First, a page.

Raytheon tapped by DARPA for high frequency digital communications research

The company will provide research and development services as part of the first phase of the agency's Millimeter-Wave Digital Arrays program.

By Stephen Carlson

Nov. 6 (UPI) -- Raytheon has been awarded an $11.5 million contract for development work on the Millimeter-Wave Digital Arrays program, an effort by the Defense Advanced Research Projects Activity program to enhance military communication security.

The contract, announced Monday by the Department of Defense, will see Raytheon focus on digital tile architecture and scalable apertures with transmit and receive components for the MIDAS program.


Phased-arrays operating at very high frequency millimeter wave are already being researched as part of the emerging 5G cellular network. As opposed to military communications, civilian systems are designed for relatively short ranges and simplicity of use.

Department of Defense networks need to operate in much more complex communications scenarios in ranges that can stretch for hundreds of miles. They also need to be able to operate in 3D environments.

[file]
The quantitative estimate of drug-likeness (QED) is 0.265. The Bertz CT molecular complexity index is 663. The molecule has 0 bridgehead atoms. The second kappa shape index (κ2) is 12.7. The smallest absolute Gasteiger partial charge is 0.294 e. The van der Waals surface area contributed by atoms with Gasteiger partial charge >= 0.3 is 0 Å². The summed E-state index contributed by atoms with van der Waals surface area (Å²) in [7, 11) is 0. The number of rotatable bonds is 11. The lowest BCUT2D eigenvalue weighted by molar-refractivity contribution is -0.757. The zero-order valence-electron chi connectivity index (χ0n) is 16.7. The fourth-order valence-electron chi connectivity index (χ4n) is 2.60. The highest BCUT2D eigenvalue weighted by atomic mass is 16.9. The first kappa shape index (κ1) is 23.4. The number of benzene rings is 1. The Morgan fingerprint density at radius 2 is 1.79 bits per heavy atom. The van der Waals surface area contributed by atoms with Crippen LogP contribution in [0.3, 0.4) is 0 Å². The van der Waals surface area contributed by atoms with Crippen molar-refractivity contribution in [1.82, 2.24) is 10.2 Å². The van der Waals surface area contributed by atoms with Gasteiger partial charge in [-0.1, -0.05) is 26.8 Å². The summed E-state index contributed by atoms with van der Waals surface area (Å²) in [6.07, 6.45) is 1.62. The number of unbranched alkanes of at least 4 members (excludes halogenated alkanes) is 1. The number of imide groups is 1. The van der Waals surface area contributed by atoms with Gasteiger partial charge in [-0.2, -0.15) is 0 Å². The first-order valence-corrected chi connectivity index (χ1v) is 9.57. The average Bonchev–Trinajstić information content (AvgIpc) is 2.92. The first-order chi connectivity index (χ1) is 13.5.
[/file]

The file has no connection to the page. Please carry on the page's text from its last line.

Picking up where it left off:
"Imagine two aircraft both traveling at high speed and moving relative to one another," DARPA program manager Timothy Hancock said in a statement in January, when DARPA announced the program. "They have to find each other in space to communicate with directional antenna beams, creating a very difficult challenge that can't be solved with the phased-array solutions emerging in the commercial marketplace."


MIDAS is being developed as a common digital array tile for multi-beam directional communications. Research will focus reduction of size and power of digital millimeter wave transceivers which would allow phased-array technology for mobile platforms.

The program will focus on raising mobile communications to less congested millimeter wave frequencies for secure military communications.

Work on the new contract is expected to be completed by November 2020.

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